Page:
More recently, India also signed on to an early elimination of hydrofluorocarbons, used in the rapidly expanding refrigeration and air-cooling equipment industry. Similarly, it has also agreed to a more rapid reduction in carbon emissions from its aviation sector. This will be a major economic burden since like refrigeration and air-conditioning, it, too, is a rapidly expanding sector of our economy. Therefore, even as our development imperatives are becoming more urgent, the international environment is becoming a progressively more limiting factor for our choices. We can expect neither adequate finance nor technology from advanced countries to support the adjustment we need to make. How do we deal with this challenge?
One, we need to acknowledge that our development strategy is neither compatible with the international commitments we have taken on, nor, more importantly, with the goal of ecological sustainability.
The toxic air of Delhi is an early sign of dangers of persisting with this strategy. We need to pioneer a different approach to growth, an approach that is resource-frugal, which makes a quantum shift from fossil fuels to renewable and cleaner sources of energy, and which prioritises conservation over consumption.
This will require a new accounting practice reflecting the changed priorities. For example, pricing a tree left standing in the forest over a tree that is felled as timber or discouraging private transport and investing in public transport using fiscal instruments. Two, we will need to change the concept of affluence away from the resource-guzzling and waste-generating definition that drives economic processes. Having fresh air to breathe, clean water to drink and a green earth to walk on should as much be components of affluence as are goods available to consume.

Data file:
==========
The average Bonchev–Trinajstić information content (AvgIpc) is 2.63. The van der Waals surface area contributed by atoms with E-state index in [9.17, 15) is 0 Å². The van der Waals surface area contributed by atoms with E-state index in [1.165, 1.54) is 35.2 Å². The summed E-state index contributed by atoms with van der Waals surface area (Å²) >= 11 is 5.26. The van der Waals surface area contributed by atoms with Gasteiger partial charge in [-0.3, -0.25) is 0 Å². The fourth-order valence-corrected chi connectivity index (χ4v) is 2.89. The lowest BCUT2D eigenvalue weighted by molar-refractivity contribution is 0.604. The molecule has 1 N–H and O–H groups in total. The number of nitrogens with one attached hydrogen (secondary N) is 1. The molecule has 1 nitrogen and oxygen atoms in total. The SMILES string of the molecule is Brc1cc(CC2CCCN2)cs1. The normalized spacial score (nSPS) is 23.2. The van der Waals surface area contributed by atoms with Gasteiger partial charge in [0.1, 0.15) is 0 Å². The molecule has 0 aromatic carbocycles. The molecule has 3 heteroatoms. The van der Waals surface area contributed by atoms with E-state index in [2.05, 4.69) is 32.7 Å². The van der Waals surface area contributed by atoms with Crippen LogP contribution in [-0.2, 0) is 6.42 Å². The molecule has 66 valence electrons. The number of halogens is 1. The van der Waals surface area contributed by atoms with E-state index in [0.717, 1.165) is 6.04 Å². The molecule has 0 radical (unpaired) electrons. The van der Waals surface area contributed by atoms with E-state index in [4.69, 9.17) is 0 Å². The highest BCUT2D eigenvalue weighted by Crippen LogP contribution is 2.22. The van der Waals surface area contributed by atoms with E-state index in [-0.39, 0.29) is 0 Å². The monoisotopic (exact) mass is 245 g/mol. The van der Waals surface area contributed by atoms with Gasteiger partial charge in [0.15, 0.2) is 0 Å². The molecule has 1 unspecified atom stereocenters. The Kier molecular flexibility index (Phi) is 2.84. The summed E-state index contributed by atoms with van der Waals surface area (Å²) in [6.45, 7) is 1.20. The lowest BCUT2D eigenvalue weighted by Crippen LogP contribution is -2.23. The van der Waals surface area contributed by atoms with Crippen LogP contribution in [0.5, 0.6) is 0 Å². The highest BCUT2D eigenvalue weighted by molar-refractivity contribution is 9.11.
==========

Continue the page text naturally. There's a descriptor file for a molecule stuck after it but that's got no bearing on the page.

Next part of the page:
Three, the country will have to embrace the concept of circular economy, which means adopting “the 3 Rs” — Renewables, Recycling and Re-Use. This necessitates pursuit of zero waste and zero discharge in production and consumption processes.
Our energy systems must shift from the use of fossil fuels to renewable sources. We should create an economic system in which waste from current production and consumption processes is recycled to produce serial generation of usable products. And, we must abandon a culture which values the instant and the disposable more than it does durability and re-usability of products.
More than a shift in economic strategy, India needs a cultural shift and mindset change back to a value system bequeathed to us by our forebears — to look upon nature as a source of nurture, not an object of conquest, never to take from the planet more than it has the capacity to regenerate and above all, a sense that we must bequeath to succeeding generations a world which can sustain life in all its wonder and diversity as we have been privileged to enjoy.
Shyam Saran is a former foreign secretary. He was the prime minister’s special envoy on climate change, 2007-10